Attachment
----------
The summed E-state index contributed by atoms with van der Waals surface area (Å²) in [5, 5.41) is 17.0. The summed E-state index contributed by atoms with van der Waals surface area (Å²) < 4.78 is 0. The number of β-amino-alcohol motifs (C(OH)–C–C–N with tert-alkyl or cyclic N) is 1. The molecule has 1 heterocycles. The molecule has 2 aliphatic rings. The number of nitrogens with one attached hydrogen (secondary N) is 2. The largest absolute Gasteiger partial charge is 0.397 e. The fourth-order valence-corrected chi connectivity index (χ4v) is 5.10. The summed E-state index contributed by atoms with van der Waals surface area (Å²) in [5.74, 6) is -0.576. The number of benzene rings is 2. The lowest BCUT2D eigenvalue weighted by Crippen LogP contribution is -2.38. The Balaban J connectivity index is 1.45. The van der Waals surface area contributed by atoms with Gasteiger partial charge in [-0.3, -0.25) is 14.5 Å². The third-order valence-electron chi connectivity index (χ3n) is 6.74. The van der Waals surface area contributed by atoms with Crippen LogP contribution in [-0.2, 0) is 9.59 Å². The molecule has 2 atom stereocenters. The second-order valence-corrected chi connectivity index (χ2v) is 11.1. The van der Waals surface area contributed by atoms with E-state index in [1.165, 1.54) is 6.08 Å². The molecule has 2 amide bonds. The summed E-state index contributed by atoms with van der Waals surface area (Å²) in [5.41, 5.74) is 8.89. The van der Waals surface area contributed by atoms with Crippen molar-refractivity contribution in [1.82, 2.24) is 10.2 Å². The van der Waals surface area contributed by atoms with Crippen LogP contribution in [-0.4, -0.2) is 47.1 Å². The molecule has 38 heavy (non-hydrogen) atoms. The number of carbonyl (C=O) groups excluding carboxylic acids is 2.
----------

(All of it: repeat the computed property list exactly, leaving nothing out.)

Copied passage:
The summed E-state index contributed by atoms with van der Waals surface area (Å²) in [5, 5.41) is 17.0. The summed E-state index contributed by atoms with van der Waals surface area (Å²) < 4.78 is 0. The number of β-amino-alcohol motifs (C(OH)–C–C–N with tert-alkyl or cyclic N) is 1. The molecule has 1 heterocycles. The molecule has 2 aliphatic rings. The number of nitrogens with one attached hydrogen (secondary N) is 2. The largest absolute Gasteiger partial charge is 0.397 e. The fourth-order valence-corrected chi connectivity index (χ4v) is 5.10. The summed E-state index contributed by atoms with van der Waals surface area (Å²) in [5.74, 6) is -0.576. The number of benzene rings is 2. The lowest BCUT2D eigenvalue weighted by Crippen LogP contribution is -2.38. The Balaban J connectivity index is 1.45. The van der Waals surface area contributed by atoms with Gasteiger partial charge in [-0.3, -0.25) is 14.5 Å². The third-order valence-electron chi connectivity index (χ3n) is 6.74. The van der Waals surface area contributed by atoms with Crippen LogP contribution in [-0.2, 0) is 9.59 Å². The molecule has 2 atom stereocenters. The second-order valence-corrected chi connectivity index (χ2v) is 11.1. The van der Waals surface area contributed by atoms with E-state index in [1.165, 1.54) is 6.08 Å². The molecule has 2 amide bonds. The summed E-state index contributed by atoms with van der Waals surface area (Å²) in [5.41, 5.74) is 8.89. The van der Waals surface area contributed by atoms with Crippen molar-refractivity contribution in [1.82, 2.24) is 10.2 Å². The van der Waals surface area contributed by atoms with Crippen LogP contribution in [-0.4, -0.2) is 47.1 Å². The molecule has 38 heavy (non-hydrogen) atoms. The number of carbonyl (C=O) groups excluding carboxylic acids is 2.